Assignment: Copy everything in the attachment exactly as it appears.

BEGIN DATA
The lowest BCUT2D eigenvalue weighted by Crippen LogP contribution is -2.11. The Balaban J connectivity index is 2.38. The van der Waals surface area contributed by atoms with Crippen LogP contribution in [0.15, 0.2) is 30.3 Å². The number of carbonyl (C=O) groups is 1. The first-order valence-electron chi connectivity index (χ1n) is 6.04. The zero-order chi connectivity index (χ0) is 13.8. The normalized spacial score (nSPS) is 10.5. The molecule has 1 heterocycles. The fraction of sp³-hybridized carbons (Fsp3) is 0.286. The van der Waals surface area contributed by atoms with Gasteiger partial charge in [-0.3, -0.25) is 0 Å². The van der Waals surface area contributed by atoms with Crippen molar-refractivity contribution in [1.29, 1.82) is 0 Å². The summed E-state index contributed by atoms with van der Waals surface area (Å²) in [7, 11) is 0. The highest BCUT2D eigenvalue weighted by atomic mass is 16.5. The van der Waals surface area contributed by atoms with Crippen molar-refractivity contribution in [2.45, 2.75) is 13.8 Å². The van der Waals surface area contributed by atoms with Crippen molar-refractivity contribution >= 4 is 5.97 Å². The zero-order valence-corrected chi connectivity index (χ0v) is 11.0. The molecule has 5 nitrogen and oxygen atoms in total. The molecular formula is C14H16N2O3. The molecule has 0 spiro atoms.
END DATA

The lowest BCUT2D eigenvalue weighted by Crippen LogP contribution is -2.11. The Balaban J connectivity index is 2.38. The van der Waals surface area contributed by atoms with Crippen LogP contribution in [0.15, 0.2) is 30.3 Å². The number of carbonyl (C=O) groups is 1. The first-order valence-electron chi connectivity index (χ1n) is 6.04. The zero-order chi connectivity index (χ0) is 13.8. The normalized spacial score (nSPS) is 10.5. The molecule has 1 heterocycles. The fraction of sp³-hybridized carbons (Fsp3) is 0.286. The van der Waals surface area contributed by atoms with Gasteiger partial charge in [-0.3, -0.25) is 0 Å². The van der Waals surface area contributed by atoms with Crippen molar-refractivity contribution in [1.29, 1.82) is 0 Å². The summed E-state index contributed by atoms with van der Waals surface area (Å²) in [7, 11) is 0. The highest BCUT2D eigenvalue weighted by atomic mass is 16.5. The van der Waals surface area contributed by atoms with Crippen molar-refractivity contribution in [2.45, 2.75) is 13.8 Å². The van der Waals surface area contributed by atoms with Crippen molar-refractivity contribution >= 4 is 5.97 Å². The zero-order valence-corrected chi connectivity index (χ0v) is 11.0. The molecule has 5 nitrogen and oxygen atoms in total. The molecular formula is C14H16N2O3. The molecule has 0 spiro atoms.